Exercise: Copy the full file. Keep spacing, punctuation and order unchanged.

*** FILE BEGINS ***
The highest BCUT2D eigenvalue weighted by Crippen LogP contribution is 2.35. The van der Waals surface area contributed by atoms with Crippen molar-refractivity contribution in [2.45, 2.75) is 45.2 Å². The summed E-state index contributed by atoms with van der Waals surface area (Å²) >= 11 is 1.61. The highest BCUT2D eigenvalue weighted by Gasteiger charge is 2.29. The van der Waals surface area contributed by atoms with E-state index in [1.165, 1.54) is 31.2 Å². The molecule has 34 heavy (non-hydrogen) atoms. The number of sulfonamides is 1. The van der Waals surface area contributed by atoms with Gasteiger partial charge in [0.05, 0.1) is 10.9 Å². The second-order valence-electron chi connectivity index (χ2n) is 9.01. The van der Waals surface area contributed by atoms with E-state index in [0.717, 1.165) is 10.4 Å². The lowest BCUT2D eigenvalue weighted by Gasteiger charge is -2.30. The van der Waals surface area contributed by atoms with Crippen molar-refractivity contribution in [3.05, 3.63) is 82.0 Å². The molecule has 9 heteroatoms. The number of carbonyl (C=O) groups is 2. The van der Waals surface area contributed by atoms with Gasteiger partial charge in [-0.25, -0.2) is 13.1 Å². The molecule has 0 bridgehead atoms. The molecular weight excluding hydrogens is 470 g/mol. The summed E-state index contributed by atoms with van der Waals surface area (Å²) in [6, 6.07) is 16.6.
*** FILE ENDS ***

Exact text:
The highest BCUT2D eigenvalue weighted by Crippen LogP contribution is 2.35. The van der Waals surface area contributed by atoms with Crippen molar-refractivity contribution in [2.45, 2.75) is 45.2 Å². The summed E-state index contributed by atoms with van der Waals surface area (Å²) >= 11 is 1.61. The highest BCUT2D eigenvalue weighted by Gasteiger charge is 2.29. The van der Waals surface area contributed by atoms with E-state index in [1.165, 1.54) is 31.2 Å². The molecule has 34 heavy (non-hydrogen) atoms. The number of sulfonamides is 1. The van der Waals surface area contributed by atoms with Gasteiger partial charge in [0.05, 0.1) is 10.9 Å². The second-order valence-electron chi connectivity index (χ2n) is 9.01. The van der Waals surface area contributed by atoms with E-state index in [0.717, 1.165) is 10.4 Å². The lowest BCUT2D eigenvalue weighted by Gasteiger charge is -2.30. The van der Waals surface area contributed by atoms with Crippen molar-refractivity contribution in [3.05, 3.63) is 82.0 Å². The molecule has 9 heteroatoms. The number of carbonyl (C=O) groups is 2. The van der Waals surface area contributed by atoms with Gasteiger partial charge in [-0.25, -0.2) is 13.1 Å². The molecule has 0 bridgehead atoms. The molecular weight excluding hydrogens is 470 g/mol. The summed E-state index contributed by atoms with van der Waals surface area (Å²) in [6, 6.07) is 16.6.